Pozole Verde: The Vibrant Mexican Soup You Should Know

Some people only turn to soups as days get shorter and the temperatures dip, but we think it should be soup season year-round. And while you might instinctually reach for a can of chicken noodle or butternut squash puree, it would be a mistake to sleep on Mexican soups for that comforting bite.

A classic choice is tortilla soup, which TasteAtlas describes as a Mexico City specialty that includes flavorful ingredients like chipotle chiles, epazote, and onions in a chicken broth base, all topped with crispy pieces of fried tortilla. Another popular Mexican soup is menudo: made from hominy and beef tripe, this spicy soup is said to be a hangover cure (via TexasMonthly). But if you're searching for a bowl of bright, citrusy goodness, look no further than pozole verde, which Food & Wine notes is both comforting (thanks to heaps of slow-cooking meats) and refreshing (due to its tangy tomatillo base).

You should be able to find pozole verde at most Mexican restaurants, but the soup is also easy to prepare at home.

¿Qué es pozole verde?

As anyone with a passing knowledge of the Spanish language will guess, pozole verde is the "green" version of pozole. A typical pozole recipe consists of three core ingredients — hominy, meat, and broth — but to make the verde variety, you'll also need tomatillos, which provide the soup with its signature color (via Feasting at Home). MasterClass explains that the tomatillos are first whipped up into salsa verde, which is a key ingredient in many Mexican staples but can also be enjoyed on its own with some chips or spooned over tacos.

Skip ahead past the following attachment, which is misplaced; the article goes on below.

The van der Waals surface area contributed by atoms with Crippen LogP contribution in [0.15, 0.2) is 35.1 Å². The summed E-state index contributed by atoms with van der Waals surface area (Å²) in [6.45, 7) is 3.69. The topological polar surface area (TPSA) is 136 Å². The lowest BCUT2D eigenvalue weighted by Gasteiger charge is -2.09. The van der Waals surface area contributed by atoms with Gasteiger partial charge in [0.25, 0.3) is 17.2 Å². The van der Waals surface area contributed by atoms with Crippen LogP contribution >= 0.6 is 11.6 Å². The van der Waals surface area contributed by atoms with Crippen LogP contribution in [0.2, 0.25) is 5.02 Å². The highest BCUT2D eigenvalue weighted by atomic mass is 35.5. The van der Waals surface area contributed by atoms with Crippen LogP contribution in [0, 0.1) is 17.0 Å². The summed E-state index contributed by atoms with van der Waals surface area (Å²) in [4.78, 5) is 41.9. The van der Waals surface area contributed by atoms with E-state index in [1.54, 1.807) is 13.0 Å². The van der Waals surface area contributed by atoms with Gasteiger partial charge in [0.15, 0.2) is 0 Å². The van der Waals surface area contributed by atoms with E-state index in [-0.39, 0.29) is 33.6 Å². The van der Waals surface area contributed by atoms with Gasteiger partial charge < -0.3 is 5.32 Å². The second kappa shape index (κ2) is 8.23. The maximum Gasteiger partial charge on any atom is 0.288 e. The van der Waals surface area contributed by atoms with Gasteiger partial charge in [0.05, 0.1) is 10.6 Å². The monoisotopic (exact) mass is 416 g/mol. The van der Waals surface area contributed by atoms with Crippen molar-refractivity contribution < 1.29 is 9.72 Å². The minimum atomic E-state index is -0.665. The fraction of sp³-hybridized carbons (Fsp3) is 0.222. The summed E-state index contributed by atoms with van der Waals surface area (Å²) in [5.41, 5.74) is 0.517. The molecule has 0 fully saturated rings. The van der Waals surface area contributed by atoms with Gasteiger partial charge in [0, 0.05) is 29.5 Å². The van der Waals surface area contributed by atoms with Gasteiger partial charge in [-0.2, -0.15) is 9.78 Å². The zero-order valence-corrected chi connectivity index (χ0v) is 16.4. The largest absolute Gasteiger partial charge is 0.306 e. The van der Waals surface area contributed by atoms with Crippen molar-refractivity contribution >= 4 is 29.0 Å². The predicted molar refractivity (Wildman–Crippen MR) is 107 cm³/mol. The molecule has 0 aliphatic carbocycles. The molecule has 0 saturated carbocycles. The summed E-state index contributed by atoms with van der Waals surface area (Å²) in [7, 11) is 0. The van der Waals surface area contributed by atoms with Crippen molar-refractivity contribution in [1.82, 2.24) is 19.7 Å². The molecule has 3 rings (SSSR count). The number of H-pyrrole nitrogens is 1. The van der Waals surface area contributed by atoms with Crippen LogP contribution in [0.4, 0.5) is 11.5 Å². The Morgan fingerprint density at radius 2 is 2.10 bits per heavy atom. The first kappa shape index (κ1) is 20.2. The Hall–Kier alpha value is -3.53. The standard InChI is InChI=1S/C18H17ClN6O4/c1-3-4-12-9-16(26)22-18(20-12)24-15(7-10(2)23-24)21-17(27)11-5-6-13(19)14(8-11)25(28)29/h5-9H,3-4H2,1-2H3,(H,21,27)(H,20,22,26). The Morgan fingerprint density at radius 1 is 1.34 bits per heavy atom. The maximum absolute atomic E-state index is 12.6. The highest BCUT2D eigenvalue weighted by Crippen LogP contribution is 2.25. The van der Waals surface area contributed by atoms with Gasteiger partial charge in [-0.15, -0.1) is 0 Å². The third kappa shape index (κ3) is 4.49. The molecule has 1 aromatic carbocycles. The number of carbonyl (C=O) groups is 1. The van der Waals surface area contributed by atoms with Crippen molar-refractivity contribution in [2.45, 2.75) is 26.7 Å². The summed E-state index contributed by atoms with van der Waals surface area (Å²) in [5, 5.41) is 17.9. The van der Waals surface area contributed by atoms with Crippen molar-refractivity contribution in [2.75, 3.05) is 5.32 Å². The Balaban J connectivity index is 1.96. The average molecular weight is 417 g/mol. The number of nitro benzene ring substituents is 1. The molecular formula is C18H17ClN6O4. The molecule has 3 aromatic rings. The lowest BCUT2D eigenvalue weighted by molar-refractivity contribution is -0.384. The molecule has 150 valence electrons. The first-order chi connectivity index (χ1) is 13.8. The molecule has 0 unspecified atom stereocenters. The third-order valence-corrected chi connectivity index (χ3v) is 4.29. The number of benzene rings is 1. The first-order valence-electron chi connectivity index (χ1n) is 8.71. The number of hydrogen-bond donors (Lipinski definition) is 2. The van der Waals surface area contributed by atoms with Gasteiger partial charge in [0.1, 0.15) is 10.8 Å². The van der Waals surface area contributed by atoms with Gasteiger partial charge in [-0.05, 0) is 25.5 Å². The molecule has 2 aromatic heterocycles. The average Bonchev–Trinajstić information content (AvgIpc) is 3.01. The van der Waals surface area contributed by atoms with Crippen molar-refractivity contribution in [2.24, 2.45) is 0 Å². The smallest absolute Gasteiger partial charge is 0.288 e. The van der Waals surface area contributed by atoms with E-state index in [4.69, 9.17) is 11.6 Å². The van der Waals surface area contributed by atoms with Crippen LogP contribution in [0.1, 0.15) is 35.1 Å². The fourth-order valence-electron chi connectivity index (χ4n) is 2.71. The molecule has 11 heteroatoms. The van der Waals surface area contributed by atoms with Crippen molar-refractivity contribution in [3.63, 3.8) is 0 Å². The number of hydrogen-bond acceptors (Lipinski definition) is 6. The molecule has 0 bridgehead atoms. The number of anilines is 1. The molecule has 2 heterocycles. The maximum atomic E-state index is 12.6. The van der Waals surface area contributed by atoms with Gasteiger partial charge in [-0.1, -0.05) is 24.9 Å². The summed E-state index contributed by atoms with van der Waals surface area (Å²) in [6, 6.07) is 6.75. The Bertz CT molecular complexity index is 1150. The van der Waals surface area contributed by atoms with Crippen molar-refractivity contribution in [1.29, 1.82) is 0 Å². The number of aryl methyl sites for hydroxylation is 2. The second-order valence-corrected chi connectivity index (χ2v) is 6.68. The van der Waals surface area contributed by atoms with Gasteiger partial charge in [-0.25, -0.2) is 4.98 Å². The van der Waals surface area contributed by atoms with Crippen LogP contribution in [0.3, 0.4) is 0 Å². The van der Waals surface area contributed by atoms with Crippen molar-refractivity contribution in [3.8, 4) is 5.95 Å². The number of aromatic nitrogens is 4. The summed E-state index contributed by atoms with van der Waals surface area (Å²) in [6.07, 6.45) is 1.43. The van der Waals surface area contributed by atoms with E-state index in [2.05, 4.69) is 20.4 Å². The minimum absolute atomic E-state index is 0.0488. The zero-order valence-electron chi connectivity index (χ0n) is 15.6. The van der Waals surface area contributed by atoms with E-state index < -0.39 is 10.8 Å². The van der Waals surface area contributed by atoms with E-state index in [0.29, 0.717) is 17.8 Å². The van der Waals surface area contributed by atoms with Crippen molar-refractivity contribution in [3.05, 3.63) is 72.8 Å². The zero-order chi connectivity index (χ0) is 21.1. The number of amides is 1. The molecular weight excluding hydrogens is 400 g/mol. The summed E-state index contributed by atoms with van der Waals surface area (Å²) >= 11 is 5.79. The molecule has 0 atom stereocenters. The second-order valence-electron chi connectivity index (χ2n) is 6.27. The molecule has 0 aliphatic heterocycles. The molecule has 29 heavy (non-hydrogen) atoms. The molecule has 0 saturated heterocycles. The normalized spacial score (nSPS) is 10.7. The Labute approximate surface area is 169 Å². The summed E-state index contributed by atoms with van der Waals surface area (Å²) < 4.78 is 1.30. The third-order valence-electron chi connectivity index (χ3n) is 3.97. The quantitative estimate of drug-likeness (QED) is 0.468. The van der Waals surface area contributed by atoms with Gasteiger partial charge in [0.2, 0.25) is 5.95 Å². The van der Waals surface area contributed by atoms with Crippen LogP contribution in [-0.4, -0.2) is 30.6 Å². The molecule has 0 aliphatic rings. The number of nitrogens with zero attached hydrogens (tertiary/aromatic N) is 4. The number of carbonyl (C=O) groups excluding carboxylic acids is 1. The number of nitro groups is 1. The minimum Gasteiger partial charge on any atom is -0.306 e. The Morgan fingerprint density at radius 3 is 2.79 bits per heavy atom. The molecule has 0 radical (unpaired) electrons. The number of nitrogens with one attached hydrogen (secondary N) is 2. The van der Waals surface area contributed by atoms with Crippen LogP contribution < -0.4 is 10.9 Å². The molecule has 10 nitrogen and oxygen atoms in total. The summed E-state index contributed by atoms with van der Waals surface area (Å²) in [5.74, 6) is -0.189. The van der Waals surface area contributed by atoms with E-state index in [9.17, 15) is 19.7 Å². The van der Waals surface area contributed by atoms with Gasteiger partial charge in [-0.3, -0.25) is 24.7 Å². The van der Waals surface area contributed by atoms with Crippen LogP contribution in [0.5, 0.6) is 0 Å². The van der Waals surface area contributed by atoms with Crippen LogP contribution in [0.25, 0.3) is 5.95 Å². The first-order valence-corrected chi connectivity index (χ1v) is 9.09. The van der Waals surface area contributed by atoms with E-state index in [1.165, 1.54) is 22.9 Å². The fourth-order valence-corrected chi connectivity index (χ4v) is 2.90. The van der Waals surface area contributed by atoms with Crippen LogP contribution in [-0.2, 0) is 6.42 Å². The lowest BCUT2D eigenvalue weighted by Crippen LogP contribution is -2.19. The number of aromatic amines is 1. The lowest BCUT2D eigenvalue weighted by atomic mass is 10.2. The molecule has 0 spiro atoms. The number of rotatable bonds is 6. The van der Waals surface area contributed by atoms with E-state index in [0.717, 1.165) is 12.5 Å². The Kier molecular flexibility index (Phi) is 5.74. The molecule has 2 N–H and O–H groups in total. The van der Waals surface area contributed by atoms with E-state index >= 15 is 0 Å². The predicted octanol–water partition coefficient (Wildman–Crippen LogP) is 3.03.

Peppers like jalapeños or poblanos and fresh cilantro add an extra layer of green in many pozole verde recipes but are not required to make the dish. 

Pozole verde normally contains a protein such as chicken or pork, but it's also possible to make a vegetarian version of the comforting stew. According to The Forked Spoon, you can choose pork if you're looking for a richer broth, chicken for a leaner option, or a combo of the two for the best of both worlds. If you prefer a meat-free version, use vegetable broth and skip the added protein.

How pozole verde differs from the other two pozole types

According to MasterClass, there are two other types of pozole that differ slightly from pozole verde: pozole rojo and pozole blanco.

Pozole rojo is made with red chiles, like ancho and árbo, per the Houston Chronicle. Pork is usually the meat of choice (Mexico in my Kitchen explains traditionally pozole rojo is made with the head and neck bones of a pig), but — like pozole verde — the recipe can be customized by swapping chicken for the pork or even made vegan by subbing in mushrooms and using vegetable stock. 

Pozole blanco doesn't include chiles in its base recipe at all, so the resulting soup has a much less spicy taste than either the rojo or verde varieties. But be warned if you're eating out and order this type of pozole to avoid spice entirely: My Latina Table reports pozole blanco is usually served with an incredibly spicy salsa on the side for you to customize your soup. This "white" version of pozole also contains meat, but the ingredient can of course be swapped or removed.

Some recipes — like this pork pozole courtesy of chef John Currence — walk the line between pozole varieties, combining tomatillos, jalapeños, and roasted red peppers to create a nicely spiced stew that is neither rojo nor verde.

Pozole verde's bloody history